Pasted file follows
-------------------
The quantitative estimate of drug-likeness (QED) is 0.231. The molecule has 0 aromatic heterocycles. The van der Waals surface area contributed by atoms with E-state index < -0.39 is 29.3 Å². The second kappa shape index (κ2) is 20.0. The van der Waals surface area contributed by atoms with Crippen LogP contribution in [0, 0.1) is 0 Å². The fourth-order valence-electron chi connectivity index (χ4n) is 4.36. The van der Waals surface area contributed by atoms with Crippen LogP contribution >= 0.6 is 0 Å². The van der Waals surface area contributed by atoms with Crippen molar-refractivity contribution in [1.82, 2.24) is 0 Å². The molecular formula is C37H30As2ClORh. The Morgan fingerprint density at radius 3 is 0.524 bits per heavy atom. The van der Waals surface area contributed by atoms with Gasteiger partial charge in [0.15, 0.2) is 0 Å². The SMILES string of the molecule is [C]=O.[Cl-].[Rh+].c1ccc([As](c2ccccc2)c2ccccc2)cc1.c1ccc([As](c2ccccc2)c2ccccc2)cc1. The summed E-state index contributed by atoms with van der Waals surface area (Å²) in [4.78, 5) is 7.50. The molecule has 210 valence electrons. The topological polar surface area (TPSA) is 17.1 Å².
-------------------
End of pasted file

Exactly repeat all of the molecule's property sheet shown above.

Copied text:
The quantitative estimate of drug-likeness (QED) is 0.231. The molecule has 0 aromatic heterocycles. The van der Waals surface area contributed by atoms with E-state index < -0.39 is 29.3 Å². The second kappa shape index (κ2) is 20.0. The van der Waals surface area contributed by atoms with Crippen LogP contribution in [0, 0.1) is 0 Å². The fourth-order valence-electron chi connectivity index (χ4n) is 4.36. The van der Waals surface area contributed by atoms with Crippen LogP contribution >= 0.6 is 0 Å². The van der Waals surface area contributed by atoms with Crippen molar-refractivity contribution in [1.82, 2.24) is 0 Å². The molecular formula is C37H30As2ClORh. The Morgan fingerprint density at radius 3 is 0.524 bits per heavy atom. The van der Waals surface area contributed by atoms with Gasteiger partial charge in [0.15, 0.2) is 0 Å². The SMILES string of the molecule is [C]=O.[Cl-].[Rh+].c1ccc([As](c2ccccc2)c2ccccc2)cc1.c1ccc([As](c2ccccc2)c2ccccc2)cc1. The summed E-state index contributed by atoms with van der Waals surface area (Å²) in [4.78, 5) is 7.50. The molecule has 210 valence electrons. The topological polar surface area (TPSA) is 17.1 Å².